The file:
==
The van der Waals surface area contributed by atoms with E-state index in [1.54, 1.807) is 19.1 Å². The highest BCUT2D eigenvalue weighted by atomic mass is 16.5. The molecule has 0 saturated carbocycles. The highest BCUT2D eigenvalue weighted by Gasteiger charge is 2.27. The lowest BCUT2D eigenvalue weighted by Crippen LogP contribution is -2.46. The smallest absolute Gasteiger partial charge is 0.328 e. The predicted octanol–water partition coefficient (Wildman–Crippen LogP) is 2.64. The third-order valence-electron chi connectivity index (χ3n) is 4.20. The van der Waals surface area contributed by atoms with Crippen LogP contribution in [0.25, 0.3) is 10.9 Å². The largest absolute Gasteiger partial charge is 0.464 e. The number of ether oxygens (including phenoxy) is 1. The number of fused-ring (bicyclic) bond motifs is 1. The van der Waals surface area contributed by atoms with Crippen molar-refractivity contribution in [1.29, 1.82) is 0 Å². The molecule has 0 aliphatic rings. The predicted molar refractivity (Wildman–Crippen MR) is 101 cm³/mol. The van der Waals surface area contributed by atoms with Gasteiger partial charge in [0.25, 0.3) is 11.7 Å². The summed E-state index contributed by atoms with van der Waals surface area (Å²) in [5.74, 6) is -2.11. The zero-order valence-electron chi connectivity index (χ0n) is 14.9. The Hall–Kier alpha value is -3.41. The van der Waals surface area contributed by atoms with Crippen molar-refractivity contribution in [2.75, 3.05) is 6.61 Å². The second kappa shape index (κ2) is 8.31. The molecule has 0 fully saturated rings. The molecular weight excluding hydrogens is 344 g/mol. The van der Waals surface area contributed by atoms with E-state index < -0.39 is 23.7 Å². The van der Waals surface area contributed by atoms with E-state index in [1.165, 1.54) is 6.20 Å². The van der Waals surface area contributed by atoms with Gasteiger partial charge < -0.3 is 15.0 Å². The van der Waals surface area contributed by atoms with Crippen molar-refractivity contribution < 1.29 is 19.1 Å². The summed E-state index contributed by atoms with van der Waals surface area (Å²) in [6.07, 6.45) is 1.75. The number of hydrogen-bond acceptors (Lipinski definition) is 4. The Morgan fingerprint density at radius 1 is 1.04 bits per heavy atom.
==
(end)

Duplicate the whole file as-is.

The van der Waals surface area contributed by atoms with E-state index in [1.54, 1.807) is 19.1 Å². The highest BCUT2D eigenvalue weighted by atomic mass is 16.5. The molecule has 0 saturated carbocycles. The highest BCUT2D eigenvalue weighted by Gasteiger charge is 2.27. The lowest BCUT2D eigenvalue weighted by Crippen LogP contribution is -2.46. The smallest absolute Gasteiger partial charge is 0.328 e. The predicted octanol–water partition coefficient (Wildman–Crippen LogP) is 2.64. The third-order valence-electron chi connectivity index (χ3n) is 4.20. The van der Waals surface area contributed by atoms with Crippen LogP contribution in [0.25, 0.3) is 10.9 Å². The largest absolute Gasteiger partial charge is 0.464 e. The number of ether oxygens (including phenoxy) is 1. The number of fused-ring (bicyclic) bond motifs is 1. The van der Waals surface area contributed by atoms with Crippen molar-refractivity contribution in [1.29, 1.82) is 0 Å². The molecule has 0 aliphatic rings. The predicted molar refractivity (Wildman–Crippen MR) is 101 cm³/mol. The van der Waals surface area contributed by atoms with Gasteiger partial charge in [0.25, 0.3) is 11.7 Å². The summed E-state index contributed by atoms with van der Waals surface area (Å²) in [5.74, 6) is -2.11. The zero-order valence-electron chi connectivity index (χ0n) is 14.9. The Hall–Kier alpha value is -3.41. The van der Waals surface area contributed by atoms with Crippen molar-refractivity contribution in [2.75, 3.05) is 6.61 Å². The second kappa shape index (κ2) is 8.31. The molecule has 0 fully saturated rings. The molecular weight excluding hydrogens is 344 g/mol. The van der Waals surface area contributed by atoms with E-state index < -0.39 is 23.7 Å². The van der Waals surface area contributed by atoms with E-state index in [1.165, 1.54) is 6.20 Å². The van der Waals surface area contributed by atoms with Gasteiger partial charge < -0.3 is 15.0 Å². The van der Waals surface area contributed by atoms with Crippen molar-refractivity contribution < 1.29 is 19.1 Å². The summed E-state index contributed by atoms with van der Waals surface area (Å²) in [6.07, 6.45) is 1.75. The number of hydrogen-bond acceptors (Lipinski definition) is 4. The Morgan fingerprint density at radius 1 is 1.04 bits per heavy atom.